Hey folks, are you ready to hate Michael Keaton? Because after seeing The Founder, you just may.
Of course, I’m not saying you’ll actually hate Keaton as a person, but you may well hate the character he plays in the film, McDonald’s “Founder,” Ray Kroc. In 1954, Kroc was a milkshake mixer salesman. He has a hard time selling just one of the things and he gets an order for six from a small hamburger stand out in San Bernardino, California called (wait for it) McDonald’s. The hamburger stand is run by two brothers, Dick (Nick Offerman) and Mac (John Carroll Lynch) McDonald and their Speedee Service System, which revolutionized the food service industry. Kroc sees the potential of such an innovation and wants to help the brothers franchise McDonald’s across the nation. However, the brothers’ strict quality control demands begin to hamper Kroc’s ability to branch out and the deal he signed with them is negatively impacting his earning potential, so he decides to go around the brothers and forge a new path for McDonald’s that leads it to become the biggest restaurant in the world. And the brothers? He completely swindles them. So, yeah, Ray Kroc was a great guy.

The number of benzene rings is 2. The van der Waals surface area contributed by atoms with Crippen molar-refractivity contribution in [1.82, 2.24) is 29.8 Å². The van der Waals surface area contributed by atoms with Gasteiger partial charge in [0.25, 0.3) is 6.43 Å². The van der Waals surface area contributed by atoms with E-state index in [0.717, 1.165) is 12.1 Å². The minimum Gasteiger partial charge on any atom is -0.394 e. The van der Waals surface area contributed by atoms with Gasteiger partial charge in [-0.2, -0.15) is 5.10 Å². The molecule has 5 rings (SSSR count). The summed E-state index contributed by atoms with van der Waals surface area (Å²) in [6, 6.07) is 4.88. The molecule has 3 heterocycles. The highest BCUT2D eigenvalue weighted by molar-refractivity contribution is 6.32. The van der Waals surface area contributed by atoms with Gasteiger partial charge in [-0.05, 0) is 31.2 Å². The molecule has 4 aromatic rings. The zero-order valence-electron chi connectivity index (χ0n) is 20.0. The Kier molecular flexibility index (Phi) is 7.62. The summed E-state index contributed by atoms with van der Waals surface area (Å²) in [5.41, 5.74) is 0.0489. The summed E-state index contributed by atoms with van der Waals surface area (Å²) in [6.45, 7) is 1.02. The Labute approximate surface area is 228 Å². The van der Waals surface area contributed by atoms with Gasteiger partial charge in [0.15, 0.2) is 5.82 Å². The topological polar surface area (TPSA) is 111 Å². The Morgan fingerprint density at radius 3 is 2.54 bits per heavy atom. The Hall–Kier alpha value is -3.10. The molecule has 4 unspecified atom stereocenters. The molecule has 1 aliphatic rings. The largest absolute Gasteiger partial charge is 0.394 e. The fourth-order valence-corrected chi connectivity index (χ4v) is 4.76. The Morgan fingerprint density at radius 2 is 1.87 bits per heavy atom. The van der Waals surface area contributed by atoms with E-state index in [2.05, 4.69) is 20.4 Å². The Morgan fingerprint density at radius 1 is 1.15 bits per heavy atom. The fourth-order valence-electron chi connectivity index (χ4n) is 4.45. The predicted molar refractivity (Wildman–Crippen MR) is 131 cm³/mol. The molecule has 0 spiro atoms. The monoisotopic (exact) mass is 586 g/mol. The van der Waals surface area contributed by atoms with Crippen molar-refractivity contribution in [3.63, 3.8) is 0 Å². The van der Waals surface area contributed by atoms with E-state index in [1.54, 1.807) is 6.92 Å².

The Founder tells an interesting story and presents Michael Keaton in a completely despicable role, but despite that, the tale still feels a little glossed over. It almost feels like Director John Lee Hancock and Screenwriter Robert D. Siegel are protecting audiences from the really bad stuff that Kroc did and just giving us the surface level awfulness. Now, that’s not to say that Kroc didn’t do good things. He definitely had a vision and saw it through and like it or not, McDonald’s feeds a whole lot of people around the world. I just prefer more ethics in my revered businessmen. I haven’t even mentioned how he ended up with his wife, Joan (Linda Cardellini). Keaton is fantastic in the role and the supporting cast is topnotch.
Overall, The Founder is a good film, but it falls very short of great. It’s tough to tell a great story with a main character that audiences will loathe. And it definitely feels like we’re missing some details about just how underhanded Kroc was. Definitely see it for Keaton’s performance and to learn how to screw over two guys with an original idea that you’ll later pretend was your own.